Merrill Kelly is lined up to start the second game of the Dodgers series with Madison Bumgarner pitching the third game and Zach Davies pitching the series finale next Sunday. Whoever wins the fifth rotation spot is lined up to start against the San Diego Padres on April 3.

Relief pitchers (8)

Miguel Castro, Scott McGough, Joe Mantiply, Kevin Ginkel, Andrew Chafin, Cole Sulser, Ryan Hendrix, Ryne Nelson

Other candidates: Carlos Vargas, Peter Solomon

The first six names on the list can safely be viewed as locks at this point. That includes Cole Sulser, who has allowed just one run on three hits over 7.2 innings in the Cactus League. The D-backs signed him to a major-league deal over the offseason, which might have given him an upper hand all along.

That leaves us to choose two out of Carlos Vargas, Ryan Hendrix, Peter Solomon and, potentially, whichever of Jameson and Nelson does not win the fifth rotation spot. At this point, it would not be a shock to see the team go with nearly any combination of two players out of that group, so it’s a tough to call to make.

To start, I am going to project that the Diamondbacks will use the loser of the fifth starter competition as a reliever. On Friday, Lovullo expressed an increased willingness to do so.

“Yeah, it’s a consideration,” he said. “If it happens, I’m not sure of yet.”

Lovullo certainly did not make it sound inevitable there, but, as recently as Monday, he said that using Nelson or Jameson in the bullpen “hasn’t been discussed.”

With Jameson locked in as our fifth starter, Nelson becomes a reliever. With him in the fold, we will rule out Peter Solomon, who would be slated for a similar role as a long man out of the bullpen should he make the team. Having both would seem redundant.

That leaves us to pick between Hendrix and Vargas for the final bullpen spot. That’s another tough call, but we’ll go with Hendrix. While Hendrix does not have as good of an ERA in spring training — three homers haven’t helped — his peripherals are arguably better.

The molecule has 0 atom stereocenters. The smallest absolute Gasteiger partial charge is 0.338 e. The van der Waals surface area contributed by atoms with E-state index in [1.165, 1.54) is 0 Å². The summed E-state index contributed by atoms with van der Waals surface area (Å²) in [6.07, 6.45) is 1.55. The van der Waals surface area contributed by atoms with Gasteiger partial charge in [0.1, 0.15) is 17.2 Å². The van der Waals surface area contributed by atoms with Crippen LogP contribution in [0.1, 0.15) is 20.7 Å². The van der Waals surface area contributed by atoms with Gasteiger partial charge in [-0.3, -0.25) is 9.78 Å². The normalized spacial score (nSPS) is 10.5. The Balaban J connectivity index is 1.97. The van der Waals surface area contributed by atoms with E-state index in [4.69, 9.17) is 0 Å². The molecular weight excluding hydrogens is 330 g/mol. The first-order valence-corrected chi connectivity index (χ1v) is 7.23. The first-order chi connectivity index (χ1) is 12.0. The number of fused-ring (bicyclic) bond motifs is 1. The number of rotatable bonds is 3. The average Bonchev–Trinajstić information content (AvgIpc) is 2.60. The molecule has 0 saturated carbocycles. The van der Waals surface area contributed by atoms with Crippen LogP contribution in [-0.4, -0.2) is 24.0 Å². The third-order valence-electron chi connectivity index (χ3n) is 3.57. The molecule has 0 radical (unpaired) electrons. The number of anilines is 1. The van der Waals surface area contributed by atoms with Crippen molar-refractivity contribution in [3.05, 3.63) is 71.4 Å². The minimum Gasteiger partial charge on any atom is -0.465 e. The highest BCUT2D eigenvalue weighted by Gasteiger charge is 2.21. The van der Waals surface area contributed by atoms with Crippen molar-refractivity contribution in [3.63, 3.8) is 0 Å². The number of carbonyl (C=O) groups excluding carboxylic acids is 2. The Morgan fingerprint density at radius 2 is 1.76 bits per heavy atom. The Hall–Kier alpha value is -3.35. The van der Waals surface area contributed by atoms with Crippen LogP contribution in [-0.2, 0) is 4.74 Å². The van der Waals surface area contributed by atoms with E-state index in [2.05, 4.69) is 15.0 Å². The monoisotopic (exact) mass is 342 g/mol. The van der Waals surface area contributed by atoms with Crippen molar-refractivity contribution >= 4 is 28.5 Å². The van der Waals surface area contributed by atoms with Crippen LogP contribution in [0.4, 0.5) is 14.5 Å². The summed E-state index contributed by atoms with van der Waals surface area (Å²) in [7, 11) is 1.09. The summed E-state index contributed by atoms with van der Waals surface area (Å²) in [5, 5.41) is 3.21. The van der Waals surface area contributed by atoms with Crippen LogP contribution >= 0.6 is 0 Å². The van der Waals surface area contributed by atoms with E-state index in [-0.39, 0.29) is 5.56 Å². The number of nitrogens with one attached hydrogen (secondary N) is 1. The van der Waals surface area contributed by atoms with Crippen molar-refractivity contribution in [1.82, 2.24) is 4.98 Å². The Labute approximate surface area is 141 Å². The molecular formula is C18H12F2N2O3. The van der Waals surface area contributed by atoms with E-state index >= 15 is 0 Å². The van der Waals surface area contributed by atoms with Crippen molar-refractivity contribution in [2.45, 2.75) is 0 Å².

PlayerIPERAWHIPOpp. Slash LineK%BB%
Carlos Vargas142.891.50.270/.341/.37829.39.8
Ryan Hendrix84.500.75.148/.207/.48148.36.9
Spring training stats for Carlos Vargas and Ryan Hendrix

The number that really jumps off the page for Hendrix is 48.3 percent. He has struck out nearly half of the hitters he has faced this spring, including striking out the side in his appearance on Saturday against the Seattle Mariners.

Vargas has pitched well, to be sure, and it wouldn’t be shocking if the team went that route instead. However, he is still only 23 years old, and he has only pitched 10 innings in Triple A (none in the majors).

In recent years, the Diamondbacks have generally favored players with more experience in bullpen competitions, so we’ll say Hendrix gets the edge.

Catchers (2)

Gabriel Moreno, Jose Herrera

Other candidates: P.J. Higgins

After making it clear all offseason that Kelly would get the majority of the reps behind the dish over Gabriel Moreno, the Diamondbacks have been forced to change course as a result of Kelly’s injury. Moreno will almost certainly take on a greater role.